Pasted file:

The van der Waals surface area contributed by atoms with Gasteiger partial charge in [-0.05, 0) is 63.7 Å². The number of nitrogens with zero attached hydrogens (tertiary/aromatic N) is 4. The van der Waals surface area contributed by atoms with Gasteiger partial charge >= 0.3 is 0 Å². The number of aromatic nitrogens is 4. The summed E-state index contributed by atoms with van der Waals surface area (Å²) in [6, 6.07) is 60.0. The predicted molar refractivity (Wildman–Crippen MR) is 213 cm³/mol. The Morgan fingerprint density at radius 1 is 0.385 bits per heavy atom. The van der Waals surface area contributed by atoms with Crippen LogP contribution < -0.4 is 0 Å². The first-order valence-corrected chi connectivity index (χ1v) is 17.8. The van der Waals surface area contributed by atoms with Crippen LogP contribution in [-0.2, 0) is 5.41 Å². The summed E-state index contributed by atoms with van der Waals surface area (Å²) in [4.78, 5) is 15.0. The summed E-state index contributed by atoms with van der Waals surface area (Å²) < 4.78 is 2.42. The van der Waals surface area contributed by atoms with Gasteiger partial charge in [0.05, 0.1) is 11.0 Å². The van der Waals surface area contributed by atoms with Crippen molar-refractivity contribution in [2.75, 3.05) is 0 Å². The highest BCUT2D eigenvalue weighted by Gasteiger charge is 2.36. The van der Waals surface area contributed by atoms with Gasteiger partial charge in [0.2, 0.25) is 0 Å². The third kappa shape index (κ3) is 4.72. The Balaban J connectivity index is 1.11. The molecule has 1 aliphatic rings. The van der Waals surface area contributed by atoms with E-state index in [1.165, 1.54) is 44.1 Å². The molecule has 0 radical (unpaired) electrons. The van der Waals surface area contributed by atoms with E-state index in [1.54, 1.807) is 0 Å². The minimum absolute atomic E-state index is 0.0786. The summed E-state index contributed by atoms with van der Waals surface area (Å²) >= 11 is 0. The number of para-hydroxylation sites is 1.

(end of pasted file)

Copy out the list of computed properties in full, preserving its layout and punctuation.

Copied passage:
The van der Waals surface area contributed by atoms with Gasteiger partial charge in [-0.05, 0) is 63.7 Å². The number of nitrogens with zero attached hydrogens (tertiary/aromatic N) is 4. The van der Waals surface area contributed by atoms with Gasteiger partial charge >= 0.3 is 0 Å². The number of aromatic nitrogens is 4. The summed E-state index contributed by atoms with van der Waals surface area (Å²) in [6, 6.07) is 60.0. The predicted molar refractivity (Wildman–Crippen MR) is 213 cm³/mol. The Morgan fingerprint density at radius 1 is 0.385 bits per heavy atom. The van der Waals surface area contributed by atoms with Crippen LogP contribution < -0.4 is 0 Å². The first-order valence-corrected chi connectivity index (χ1v) is 17.8. The van der Waals surface area contributed by atoms with Crippen LogP contribution in [-0.2, 0) is 5.41 Å². The summed E-state index contributed by atoms with van der Waals surface area (Å²) in [4.78, 5) is 15.0. The summed E-state index contributed by atoms with van der Waals surface area (Å²) < 4.78 is 2.42. The van der Waals surface area contributed by atoms with Gasteiger partial charge in [0.05, 0.1) is 11.0 Å². The van der Waals surface area contributed by atoms with Crippen molar-refractivity contribution in [2.75, 3.05) is 0 Å². The highest BCUT2D eigenvalue weighted by Gasteiger charge is 2.36. The van der Waals surface area contributed by atoms with Gasteiger partial charge in [0.2, 0.25) is 0 Å². The third kappa shape index (κ3) is 4.72. The Balaban J connectivity index is 1.11. The molecule has 1 aliphatic rings. The van der Waals surface area contributed by atoms with E-state index in [1.165, 1.54) is 44.1 Å². The molecule has 0 radical (unpaired) electrons. The van der Waals surface area contributed by atoms with E-state index in [1.54, 1.807) is 0 Å². The minimum absolute atomic E-state index is 0.0786. The summed E-state index contributed by atoms with van der Waals surface area (Å²) >= 11 is 0. The number of para-hydroxylation sites is 1.